Re: sizing a picture on a webpage

• From: "black ares" <matematicianu2003@xxxxxxxxxxx>
• To: <programmingblind@xxxxxxxxxxxxx>
• Date: Sun, 30 May 2010 13:54:11 +0300

gradient background means a color for background starting from a point ranging trough all spectrum for that color to an white end.

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----- Original Message ----- From: "RicksPlace" <ofbgmail@xxxxxxxxx>
```To: <programmingblind@xxxxxxxxxxxxx>
Sent: Sunday, May 30, 2010 1:02 PM
Subject: Re: sizing a picture on a webpage

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Hi Black: What do you mean that your wife made a gradient background? I thought gradients referred to either calculating the rate of change of something using Calculus or using relative vectors. If the former, couldn't you just use relative positioning and one or more factors based on something like user selected items and available unused screen space instead of the heavy math? In other words, before display factor everything based on how many things are visible so it all fits on the screen. Perhaps a script to even read and then factor everything based on the users resolution? That would require factoring font sizes as well I guess. Anyway, is that how the sighted University Grads with the math skills are doing it if they can see? Just a question so I understand how the concept of gradients is used in the real world in which you are applying them.
```Rick USA

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Rick USADo you use the actual Calculus operations to do it, the Vector version of gradient ----- Original Message ----- From: "black ares" <matematicianu2003@xxxxxxxxxxx>
```To: <programmingblind@xxxxxxxxxxxxx>
Sent: Sunday, May 30, 2010 2:20 AM
Subject: Re: sizing a picture on a webpage

```
```And how do you know to combain colors?
How do you make skins?
I see your point, but I see that is a simplistic aproach to webdesign.
To make all in grids.
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I saw sighted designers at work and they can for example put a picture on top of the content and that picture is wide enough to cover your left column and a little part of the content.
```From this point you must develop such that the page does not look ugly.
My wife which is a grafic designer, has made for me an design where
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The background of the site has an gradient, on that background, there are boxes with informations which are positioned randomly at a first look, but very well for a mind map.
```Also these boxes has a 3d efect as they are on top of other elements.
```
For this you must put the background of the boxes in same scheme with the rest of the site.
```How do you know to put pictures with color in same way with the site?

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and from where do you know that x and y dimmensions are ok for a picture regarding the rest of the content of your site?
```May be is to big or to small.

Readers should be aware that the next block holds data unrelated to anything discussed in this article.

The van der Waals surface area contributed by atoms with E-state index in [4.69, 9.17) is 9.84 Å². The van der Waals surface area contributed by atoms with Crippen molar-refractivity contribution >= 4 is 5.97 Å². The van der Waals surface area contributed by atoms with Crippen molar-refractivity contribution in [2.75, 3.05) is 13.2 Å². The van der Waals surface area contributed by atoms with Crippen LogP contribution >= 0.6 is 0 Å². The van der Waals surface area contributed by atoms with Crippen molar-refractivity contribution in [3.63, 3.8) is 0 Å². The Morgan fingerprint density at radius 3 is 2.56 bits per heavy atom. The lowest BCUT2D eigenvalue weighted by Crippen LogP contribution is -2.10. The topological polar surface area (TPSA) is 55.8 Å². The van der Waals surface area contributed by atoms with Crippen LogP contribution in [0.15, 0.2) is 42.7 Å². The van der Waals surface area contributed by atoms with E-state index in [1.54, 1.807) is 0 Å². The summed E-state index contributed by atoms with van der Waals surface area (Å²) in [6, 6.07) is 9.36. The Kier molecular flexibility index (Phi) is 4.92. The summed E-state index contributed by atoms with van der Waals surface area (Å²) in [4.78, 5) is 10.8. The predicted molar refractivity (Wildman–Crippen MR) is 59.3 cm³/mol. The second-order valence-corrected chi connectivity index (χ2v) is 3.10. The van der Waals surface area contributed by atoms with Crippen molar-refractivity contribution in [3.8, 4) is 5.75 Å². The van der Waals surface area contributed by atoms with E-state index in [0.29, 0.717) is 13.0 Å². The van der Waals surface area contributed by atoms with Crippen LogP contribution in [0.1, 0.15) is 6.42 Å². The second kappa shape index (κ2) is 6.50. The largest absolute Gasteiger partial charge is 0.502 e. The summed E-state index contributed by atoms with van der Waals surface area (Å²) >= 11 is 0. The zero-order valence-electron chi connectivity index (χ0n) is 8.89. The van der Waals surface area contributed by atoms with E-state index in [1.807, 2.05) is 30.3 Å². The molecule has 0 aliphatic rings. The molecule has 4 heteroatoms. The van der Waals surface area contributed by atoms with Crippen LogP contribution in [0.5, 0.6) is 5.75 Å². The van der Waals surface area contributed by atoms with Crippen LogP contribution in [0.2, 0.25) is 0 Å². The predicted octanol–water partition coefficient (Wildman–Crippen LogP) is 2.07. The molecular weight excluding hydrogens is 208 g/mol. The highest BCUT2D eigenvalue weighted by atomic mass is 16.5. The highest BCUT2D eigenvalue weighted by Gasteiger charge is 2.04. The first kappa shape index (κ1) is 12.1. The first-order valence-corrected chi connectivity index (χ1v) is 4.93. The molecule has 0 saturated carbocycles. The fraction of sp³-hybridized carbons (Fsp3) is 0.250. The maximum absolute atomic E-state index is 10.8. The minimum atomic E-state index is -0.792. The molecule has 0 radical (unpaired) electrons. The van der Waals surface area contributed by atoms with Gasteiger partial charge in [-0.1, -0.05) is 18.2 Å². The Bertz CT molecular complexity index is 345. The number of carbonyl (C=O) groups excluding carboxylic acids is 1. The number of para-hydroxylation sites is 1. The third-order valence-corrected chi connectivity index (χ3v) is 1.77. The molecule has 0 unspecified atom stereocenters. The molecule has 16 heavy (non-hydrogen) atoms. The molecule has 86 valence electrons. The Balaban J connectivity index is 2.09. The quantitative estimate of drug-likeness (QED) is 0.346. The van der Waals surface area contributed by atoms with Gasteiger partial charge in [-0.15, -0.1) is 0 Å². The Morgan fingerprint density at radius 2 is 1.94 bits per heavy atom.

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----- Original Message ----- From: "Bryan Garaventa" <bgaraventa11@xxxxxxxxxxxxxx>
```To: <programmingblind@xxxxxxxxxxxxx>
Sent: Sunday, May 30, 2010 1:29 AM
Subject: Re: sizing a picture on a webpage

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Yes, it is possible for a fully blind developer to create a visually appealing site design. The way to do this, is to examine the live offset positioning coordinates of each element during the design phase. I used this method to program the new site design for GutterStar.net . For instance, though I've never visually seen my site, I know that the left navigation bar is 20% of the body width, and that all body content is approximately 70%; Additionally, the body content has a left margin of 25% to prevent the left navigation bar from overlapping the body content; The Search link is actually within a floating box in the top right corner of the screen, and the Top link is in a floating box in the bottom left corner, both of which are fixed so that they are always visible regardless of scrolling.
```These are just a few examples to demonstrate the point.
```
When designing a visual layout for a site, I use BX to examine the offset positioning of each element within the browser to examine the width and height of the object, the top and left positioning relative to the width and height of its parent element, and so on. In this manner, I construct a grid in my mind that represents the visual viewport. For example, on a typical standard size monitor, the viewport (meaning the portion of the page that is currently visible) is approximately 1200 pixels in width and slightly less than 600 pixels in height. The width values change when a wide screen monitor is used, yet these differences can easily be dealt with by using percentages instead of exact pixel values when configuring container elements. So if the view port is approximately 1200 by 600, I have an accurate representation of the actual screen real estate at any given time for sighted users. I can use this information to position elements at various x y coordinates to ensure that the visual display exactly matches the element positions within my mind. The same technique reflects font sizing, padding, and all of the other visual effects that can be applied using CSS. I won't lie and say that this was easy; It took me several years of studying HTML/XHTML, CSS, JavaScript, and JQuery before I was able to create fully dynamic site designs that are cross-browser compatible and work correctly in mobile devices such as the iPhone and Ipad as well, but it definitely is possible for a blind developer to accomplish.